11.  Safety Elements. Fire extinguishers, alarms, and sprinkler heads are not visually attractive, but again, they are necessary. Integrating these items in your restaurant concept and design may be a challenge and a balancing act. Without disrupting your décor, you should place them in a way they are visible and easily accessible in case of an emergency. However, one item you can –and should disguise is your security cameras.
  12. Restrooms: Unfortunately, many restaurants neglect this aspect. If your restaurant is nicely presented, you should carry out the same theme and décor in the bathrooms. Not only should they be regularly cleaned and disinfected; you’ll gain the attention of customers if you offer a range of soaps, hand lotions, and even perfumes. Your fixtures should be up to date. Background music in the bathroom is always a nice touch.
  13. Entry and waiting area: Many times customers have to wait if they want to enjoy your fantastic food. That doesn’t have to be a negative factor if you make the waiting time short and enjoyable. Your host should attend arriving customers as soon as they cross your door: provide a nice sitting area, give them an estimate of the waiting time, and the option to wait in the bar. You’ll get extra points by offering water or ice tea while they wait.
  14. Patio: For warmer climates, a nice patio is key. We recommend using patio lights and having some sort of live music or an acoustic soundtrack playing — sounds that evoke relaxation. A water feature adds extra points. Even in colder climates, patios can work using proper outdoor heaters.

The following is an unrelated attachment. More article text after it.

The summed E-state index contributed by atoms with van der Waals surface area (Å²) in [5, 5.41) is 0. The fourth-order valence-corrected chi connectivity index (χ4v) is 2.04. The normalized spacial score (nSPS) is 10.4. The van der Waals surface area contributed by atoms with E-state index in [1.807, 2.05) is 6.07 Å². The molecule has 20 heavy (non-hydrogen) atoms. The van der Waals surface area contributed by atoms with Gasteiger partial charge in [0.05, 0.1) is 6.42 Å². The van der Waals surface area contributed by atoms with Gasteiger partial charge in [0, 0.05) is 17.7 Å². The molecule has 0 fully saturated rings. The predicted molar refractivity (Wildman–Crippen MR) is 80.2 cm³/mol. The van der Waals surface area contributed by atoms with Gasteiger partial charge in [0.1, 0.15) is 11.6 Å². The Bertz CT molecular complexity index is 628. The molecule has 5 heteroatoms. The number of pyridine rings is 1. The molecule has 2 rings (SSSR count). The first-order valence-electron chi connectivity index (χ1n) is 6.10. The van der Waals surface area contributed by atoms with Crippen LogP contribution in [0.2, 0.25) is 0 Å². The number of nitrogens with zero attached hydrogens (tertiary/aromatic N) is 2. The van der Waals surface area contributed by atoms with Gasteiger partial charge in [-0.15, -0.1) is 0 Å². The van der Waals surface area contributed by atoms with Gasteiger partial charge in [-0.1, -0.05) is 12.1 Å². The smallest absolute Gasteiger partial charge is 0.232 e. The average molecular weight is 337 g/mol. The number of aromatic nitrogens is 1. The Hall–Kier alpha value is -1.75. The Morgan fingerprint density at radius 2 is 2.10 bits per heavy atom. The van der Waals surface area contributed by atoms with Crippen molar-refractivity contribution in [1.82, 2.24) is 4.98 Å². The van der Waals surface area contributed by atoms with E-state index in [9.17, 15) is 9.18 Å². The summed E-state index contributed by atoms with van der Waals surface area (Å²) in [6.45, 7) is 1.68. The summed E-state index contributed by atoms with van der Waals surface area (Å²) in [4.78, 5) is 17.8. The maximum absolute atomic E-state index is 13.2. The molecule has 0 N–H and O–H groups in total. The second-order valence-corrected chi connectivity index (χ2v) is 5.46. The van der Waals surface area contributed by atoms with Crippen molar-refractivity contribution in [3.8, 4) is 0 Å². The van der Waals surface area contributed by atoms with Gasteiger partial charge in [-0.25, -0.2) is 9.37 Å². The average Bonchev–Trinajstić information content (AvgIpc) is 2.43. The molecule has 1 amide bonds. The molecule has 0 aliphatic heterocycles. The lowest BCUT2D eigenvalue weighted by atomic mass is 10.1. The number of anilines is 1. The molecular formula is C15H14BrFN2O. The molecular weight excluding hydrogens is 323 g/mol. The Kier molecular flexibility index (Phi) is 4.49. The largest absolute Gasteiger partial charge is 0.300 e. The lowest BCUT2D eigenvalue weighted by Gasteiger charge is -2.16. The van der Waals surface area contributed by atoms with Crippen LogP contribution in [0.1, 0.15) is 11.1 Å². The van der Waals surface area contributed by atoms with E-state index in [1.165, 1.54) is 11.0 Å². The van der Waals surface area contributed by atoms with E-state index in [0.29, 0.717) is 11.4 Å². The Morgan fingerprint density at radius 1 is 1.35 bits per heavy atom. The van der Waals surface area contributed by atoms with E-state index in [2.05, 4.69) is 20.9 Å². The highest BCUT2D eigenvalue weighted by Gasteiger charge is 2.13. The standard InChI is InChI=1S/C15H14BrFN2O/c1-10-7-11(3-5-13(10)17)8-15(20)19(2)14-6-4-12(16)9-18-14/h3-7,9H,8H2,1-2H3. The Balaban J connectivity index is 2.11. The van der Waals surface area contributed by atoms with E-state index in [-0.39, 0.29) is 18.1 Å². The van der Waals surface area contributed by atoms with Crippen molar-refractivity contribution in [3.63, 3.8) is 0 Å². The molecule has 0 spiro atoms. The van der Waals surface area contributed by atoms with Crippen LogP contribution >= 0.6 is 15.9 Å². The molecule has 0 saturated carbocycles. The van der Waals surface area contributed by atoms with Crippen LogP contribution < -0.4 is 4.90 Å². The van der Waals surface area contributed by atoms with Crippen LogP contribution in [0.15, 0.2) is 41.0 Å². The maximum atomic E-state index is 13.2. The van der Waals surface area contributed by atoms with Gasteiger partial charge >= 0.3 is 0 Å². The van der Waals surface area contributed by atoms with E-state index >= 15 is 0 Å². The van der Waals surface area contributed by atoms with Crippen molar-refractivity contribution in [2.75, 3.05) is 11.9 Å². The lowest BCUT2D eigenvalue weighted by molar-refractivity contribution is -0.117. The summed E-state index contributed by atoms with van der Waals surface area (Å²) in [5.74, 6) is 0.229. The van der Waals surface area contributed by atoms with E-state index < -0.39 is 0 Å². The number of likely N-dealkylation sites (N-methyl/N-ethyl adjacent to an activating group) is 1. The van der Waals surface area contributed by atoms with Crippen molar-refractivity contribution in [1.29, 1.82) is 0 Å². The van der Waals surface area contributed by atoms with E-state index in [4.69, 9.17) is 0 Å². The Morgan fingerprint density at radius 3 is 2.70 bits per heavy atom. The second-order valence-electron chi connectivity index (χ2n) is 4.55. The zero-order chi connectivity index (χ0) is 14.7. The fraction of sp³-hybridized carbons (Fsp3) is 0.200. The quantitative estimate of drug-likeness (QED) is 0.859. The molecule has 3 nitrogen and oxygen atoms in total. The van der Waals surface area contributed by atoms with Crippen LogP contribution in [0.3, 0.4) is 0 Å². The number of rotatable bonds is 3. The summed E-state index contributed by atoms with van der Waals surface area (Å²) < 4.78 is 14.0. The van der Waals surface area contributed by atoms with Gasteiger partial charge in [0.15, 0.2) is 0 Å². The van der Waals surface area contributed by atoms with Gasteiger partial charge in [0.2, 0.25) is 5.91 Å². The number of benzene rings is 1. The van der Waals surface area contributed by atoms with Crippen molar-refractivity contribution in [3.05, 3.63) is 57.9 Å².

15. Dogs and kids: Dog-friendly bars and restaurant are becoming very popular in cities across the US. If you are a dog lover and want to explore this idea, you should be able to provide an extensive outdoor area with proper fencing. Also, make sure you include plastic bag dispensers and bowls with fresh water. If you run a family-friendly restaurant, it can behoove you to accommodate an area for a kids’ playroom. You may have to spend a few extra bucks, but have in mind that can be the trick to gain loyal customers and have families in the neighborhood come over and over.

To sum up, the right décor and design should be the result of combining three factors: your customers’ taste and preferences, the efficiency your staff needs, and your own personality. Such a mix can result in a fascinating concept that will surely set your restaurant apart. Also, have in mind that trends change constantly, especially if we are talking about a pop-up restaurant. In this case, the rules of the game change and the factors explained below may not apply.

In any case, design and decoration shouldn’t be a hugely stressful endeavor, but a thoughtful reflection on what both your customers and employees will enjoy. Even if restaurant design requires some upfront expense — you might want to hire a professional interior designer if you’re not keen on aesthetics — it will pay you back in the long run with returning customers and good reviews.